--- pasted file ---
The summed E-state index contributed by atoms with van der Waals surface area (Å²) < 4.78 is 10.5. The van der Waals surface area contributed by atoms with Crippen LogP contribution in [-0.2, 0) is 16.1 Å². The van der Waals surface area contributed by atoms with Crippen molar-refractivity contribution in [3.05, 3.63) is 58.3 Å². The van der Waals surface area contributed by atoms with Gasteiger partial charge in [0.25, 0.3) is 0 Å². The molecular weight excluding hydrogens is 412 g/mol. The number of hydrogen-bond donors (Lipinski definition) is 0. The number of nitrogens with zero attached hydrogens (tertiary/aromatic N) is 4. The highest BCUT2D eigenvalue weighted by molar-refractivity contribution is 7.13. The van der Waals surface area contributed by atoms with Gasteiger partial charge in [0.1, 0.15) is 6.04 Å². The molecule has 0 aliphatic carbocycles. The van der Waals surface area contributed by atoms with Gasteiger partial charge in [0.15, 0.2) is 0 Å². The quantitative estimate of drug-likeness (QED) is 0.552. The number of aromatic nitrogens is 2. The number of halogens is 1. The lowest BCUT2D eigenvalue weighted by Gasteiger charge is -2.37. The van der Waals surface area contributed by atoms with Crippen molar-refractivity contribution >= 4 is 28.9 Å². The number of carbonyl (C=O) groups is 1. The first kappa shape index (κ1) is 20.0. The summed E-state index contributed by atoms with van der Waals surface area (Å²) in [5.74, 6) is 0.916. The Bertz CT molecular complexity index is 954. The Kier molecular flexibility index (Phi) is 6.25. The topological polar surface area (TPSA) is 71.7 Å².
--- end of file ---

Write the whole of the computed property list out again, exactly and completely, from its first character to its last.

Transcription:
The summed E-state index contributed by atoms with van der Waals surface area (Å²) < 4.78 is 10.5. The van der Waals surface area contributed by atoms with Crippen LogP contribution in [-0.2, 0) is 16.1 Å². The van der Waals surface area contributed by atoms with Crippen molar-refractivity contribution in [3.05, 3.63) is 58.3 Å². The van der Waals surface area contributed by atoms with Gasteiger partial charge in [0.25, 0.3) is 0 Å². The molecular weight excluding hydrogens is 412 g/mol. The number of hydrogen-bond donors (Lipinski definition) is 0. The number of nitrogens with zero attached hydrogens (tertiary/aromatic N) is 4. The highest BCUT2D eigenvalue weighted by molar-refractivity contribution is 7.13. The van der Waals surface area contributed by atoms with Gasteiger partial charge in [0.1, 0.15) is 6.04 Å². The molecule has 0 aliphatic carbocycles. The van der Waals surface area contributed by atoms with Gasteiger partial charge in [0.15, 0.2) is 0 Å². The quantitative estimate of drug-likeness (QED) is 0.552. The number of aromatic nitrogens is 2. The number of halogens is 1. The lowest BCUT2D eigenvalue weighted by Gasteiger charge is -2.37. The van der Waals surface area contributed by atoms with Crippen molar-refractivity contribution >= 4 is 28.9 Å². The number of carbonyl (C=O) groups is 1. The first kappa shape index (κ1) is 20.0. The summed E-state index contributed by atoms with van der Waals surface area (Å²) in [5.74, 6) is 0.916. The Bertz CT molecular complexity index is 954. The Kier molecular flexibility index (Phi) is 6.25. The topological polar surface area (TPSA) is 71.7 Å².